7. -A field means for a dynamoelectric machine having a rotor which rotor includes a carrier adapted for rotation about a given axis and having an axially e'xtendingrim surrounding said axis, said field means comprising a plurality of generally arcuately shaped permanent magnets received within said rim and arranged 'in generally end face to end face relationship to provide pairs of adjacent end faces, at least one of said pairs of adjacent end faces being spaced from one another to form a gap, and a spring member received in said gap and held in a resiliently deformed state so as to exerta spreading force on the magnets defining said gap and toconsequently urge all of said magnets radially outwardly into tight engagement with said rim, said spring member being a generally tubular member of generally annular cross-section having a slot therein extending the entire length thereof and defining two spaced edges extending longitudinally of said member, and said spring member being arranged in said gap with said slot oriented generally parallel to the axis of said circular band and with said slot located intermediate said end faces defining said gap so that the forces applied to said spring member by said end faces tend to move said two spaced edges toward one another. 5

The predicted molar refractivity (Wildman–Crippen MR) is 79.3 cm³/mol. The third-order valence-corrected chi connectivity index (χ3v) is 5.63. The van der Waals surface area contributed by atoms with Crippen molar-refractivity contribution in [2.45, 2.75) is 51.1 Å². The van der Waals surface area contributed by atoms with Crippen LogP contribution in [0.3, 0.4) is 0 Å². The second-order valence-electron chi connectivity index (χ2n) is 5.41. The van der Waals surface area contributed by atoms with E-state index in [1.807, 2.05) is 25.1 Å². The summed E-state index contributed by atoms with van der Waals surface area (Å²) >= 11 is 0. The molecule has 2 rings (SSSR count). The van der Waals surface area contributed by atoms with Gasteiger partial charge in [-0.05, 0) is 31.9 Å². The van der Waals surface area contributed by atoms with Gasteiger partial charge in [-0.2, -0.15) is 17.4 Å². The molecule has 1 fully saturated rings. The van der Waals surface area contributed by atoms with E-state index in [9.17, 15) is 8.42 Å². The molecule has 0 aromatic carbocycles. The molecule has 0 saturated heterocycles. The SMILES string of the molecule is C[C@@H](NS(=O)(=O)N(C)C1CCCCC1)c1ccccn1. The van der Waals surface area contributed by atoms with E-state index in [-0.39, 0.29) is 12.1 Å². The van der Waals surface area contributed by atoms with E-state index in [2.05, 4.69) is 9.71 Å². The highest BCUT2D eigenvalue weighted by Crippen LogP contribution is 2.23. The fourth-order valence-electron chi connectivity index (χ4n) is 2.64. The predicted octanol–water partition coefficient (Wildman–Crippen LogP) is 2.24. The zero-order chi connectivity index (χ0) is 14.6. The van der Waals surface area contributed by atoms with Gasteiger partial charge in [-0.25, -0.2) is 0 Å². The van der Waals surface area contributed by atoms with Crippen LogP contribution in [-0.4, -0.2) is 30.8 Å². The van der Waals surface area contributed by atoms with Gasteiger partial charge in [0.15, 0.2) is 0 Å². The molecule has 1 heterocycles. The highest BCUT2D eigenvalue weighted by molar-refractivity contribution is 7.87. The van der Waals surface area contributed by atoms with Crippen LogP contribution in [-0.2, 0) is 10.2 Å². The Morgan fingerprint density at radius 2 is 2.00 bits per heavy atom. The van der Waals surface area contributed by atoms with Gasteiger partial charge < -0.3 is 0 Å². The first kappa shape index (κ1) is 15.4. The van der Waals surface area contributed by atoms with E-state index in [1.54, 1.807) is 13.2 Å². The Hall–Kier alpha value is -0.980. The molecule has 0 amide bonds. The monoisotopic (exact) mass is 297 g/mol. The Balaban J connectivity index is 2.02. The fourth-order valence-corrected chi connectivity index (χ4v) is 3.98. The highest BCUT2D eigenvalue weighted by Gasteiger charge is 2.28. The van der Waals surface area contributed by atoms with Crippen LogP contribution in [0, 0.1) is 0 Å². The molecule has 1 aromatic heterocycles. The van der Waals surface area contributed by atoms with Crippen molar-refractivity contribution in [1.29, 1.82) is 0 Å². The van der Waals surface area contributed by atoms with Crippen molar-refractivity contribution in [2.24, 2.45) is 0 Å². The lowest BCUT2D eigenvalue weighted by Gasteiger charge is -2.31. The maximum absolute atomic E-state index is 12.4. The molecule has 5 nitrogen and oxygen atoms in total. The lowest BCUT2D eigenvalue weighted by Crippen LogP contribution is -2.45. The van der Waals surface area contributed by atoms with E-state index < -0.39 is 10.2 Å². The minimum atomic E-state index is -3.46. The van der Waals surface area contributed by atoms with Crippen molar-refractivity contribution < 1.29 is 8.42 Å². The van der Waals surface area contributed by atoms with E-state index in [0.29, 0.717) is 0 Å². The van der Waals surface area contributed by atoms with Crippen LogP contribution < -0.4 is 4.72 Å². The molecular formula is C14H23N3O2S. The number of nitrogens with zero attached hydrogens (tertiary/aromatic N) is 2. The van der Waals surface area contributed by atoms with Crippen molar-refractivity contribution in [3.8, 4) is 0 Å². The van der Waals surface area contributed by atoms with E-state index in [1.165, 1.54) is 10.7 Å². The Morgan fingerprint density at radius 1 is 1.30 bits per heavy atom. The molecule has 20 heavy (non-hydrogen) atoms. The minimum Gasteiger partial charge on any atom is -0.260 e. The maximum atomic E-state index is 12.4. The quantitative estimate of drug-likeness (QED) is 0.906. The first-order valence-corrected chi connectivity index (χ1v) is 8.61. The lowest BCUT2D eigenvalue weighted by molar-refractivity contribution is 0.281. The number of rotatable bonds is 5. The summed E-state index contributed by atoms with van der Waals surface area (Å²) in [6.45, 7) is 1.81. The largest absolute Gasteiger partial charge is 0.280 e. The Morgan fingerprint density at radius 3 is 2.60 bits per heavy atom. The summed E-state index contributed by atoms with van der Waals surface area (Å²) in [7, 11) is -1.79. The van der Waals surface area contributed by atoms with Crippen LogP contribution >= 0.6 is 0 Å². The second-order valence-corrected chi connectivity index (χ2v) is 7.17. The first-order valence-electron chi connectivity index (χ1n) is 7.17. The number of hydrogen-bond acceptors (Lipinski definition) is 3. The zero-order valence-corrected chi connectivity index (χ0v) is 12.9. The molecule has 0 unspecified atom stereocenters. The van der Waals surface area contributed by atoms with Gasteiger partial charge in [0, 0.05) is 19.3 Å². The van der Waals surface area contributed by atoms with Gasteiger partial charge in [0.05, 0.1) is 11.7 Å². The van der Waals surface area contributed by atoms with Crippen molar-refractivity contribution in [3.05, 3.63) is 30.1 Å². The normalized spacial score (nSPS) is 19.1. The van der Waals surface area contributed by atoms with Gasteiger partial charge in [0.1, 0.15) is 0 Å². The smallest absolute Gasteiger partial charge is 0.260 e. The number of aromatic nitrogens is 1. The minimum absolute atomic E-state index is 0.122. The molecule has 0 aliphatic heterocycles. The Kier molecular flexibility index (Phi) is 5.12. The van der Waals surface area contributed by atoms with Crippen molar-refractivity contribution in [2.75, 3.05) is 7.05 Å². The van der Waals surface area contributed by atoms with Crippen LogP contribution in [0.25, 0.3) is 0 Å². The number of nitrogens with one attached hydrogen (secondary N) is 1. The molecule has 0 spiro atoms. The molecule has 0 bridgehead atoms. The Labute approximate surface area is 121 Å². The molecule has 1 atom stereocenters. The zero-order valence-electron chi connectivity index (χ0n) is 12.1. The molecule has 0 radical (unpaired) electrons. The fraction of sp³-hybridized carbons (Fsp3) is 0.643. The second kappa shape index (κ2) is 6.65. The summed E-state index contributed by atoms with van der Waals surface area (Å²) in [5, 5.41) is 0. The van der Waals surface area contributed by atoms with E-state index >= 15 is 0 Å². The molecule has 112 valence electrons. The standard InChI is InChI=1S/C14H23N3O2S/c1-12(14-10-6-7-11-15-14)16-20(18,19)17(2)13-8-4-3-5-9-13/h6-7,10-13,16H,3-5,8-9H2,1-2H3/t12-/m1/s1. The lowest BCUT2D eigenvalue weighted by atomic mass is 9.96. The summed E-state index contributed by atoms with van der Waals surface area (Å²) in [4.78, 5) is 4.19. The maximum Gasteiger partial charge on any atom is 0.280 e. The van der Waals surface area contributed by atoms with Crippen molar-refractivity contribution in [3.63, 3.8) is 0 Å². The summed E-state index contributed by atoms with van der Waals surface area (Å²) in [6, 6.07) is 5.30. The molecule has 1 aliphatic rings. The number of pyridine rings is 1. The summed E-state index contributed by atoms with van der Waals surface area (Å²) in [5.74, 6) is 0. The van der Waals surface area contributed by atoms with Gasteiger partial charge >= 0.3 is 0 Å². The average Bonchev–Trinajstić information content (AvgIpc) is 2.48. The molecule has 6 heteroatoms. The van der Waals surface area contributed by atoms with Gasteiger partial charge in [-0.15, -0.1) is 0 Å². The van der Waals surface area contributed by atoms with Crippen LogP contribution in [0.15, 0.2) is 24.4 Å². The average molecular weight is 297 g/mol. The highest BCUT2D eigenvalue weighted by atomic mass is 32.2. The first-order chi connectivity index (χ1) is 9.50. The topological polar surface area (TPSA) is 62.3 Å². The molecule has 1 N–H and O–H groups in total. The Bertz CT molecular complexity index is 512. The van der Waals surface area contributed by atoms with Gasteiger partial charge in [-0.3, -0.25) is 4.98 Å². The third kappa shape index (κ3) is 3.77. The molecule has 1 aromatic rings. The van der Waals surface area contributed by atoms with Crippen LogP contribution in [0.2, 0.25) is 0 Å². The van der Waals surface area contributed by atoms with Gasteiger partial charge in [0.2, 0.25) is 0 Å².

8. A field means as defined intclaim 7 further characterized by said rim including an undercut lip located axially outboard of said magnets and extending radially inwardly beyond the radially outer faces of said magnets so as to be engageable with said magnets to prevent their displacement axially outwardly of said rim, and said spring member having a portion extending radially outwardly beyond the radially inner limit of said undercut lip so as to be engageable with said lip to prevent it from being displaced-axially of said rim.

9. A field means for an electrical generator for use with an internal combustion engine having a flywheel including an axially extending ring of magnetic material, said field means comprising a plurality of radially charged magnets arranged in an annular series within said ring of magnetic material and each having a radially inwardly directed pole face and two tangentially directed end faces, a compressible resilient spacer between the two adjacent end faces of two adjacent ones of said magnets, and means for providing a controlled spacing between said two adjacent end faces to control the compression of said resilient spacer and to thereby produce a controlled tangentially directed force exerted on said two adjacent end faces by said resilient spacer, said means for providing a controlled spacing between said two adjacent end faces of said two adjacent magnets comprising a spacer located between the two adjacent end faces of two other adjacent ones of said magnets which latter spacer is nonresiliently deformable to increase its dimension circumferentially of said rim and to thereby increase the spacing between said two adjacent end facesbetween which it is received.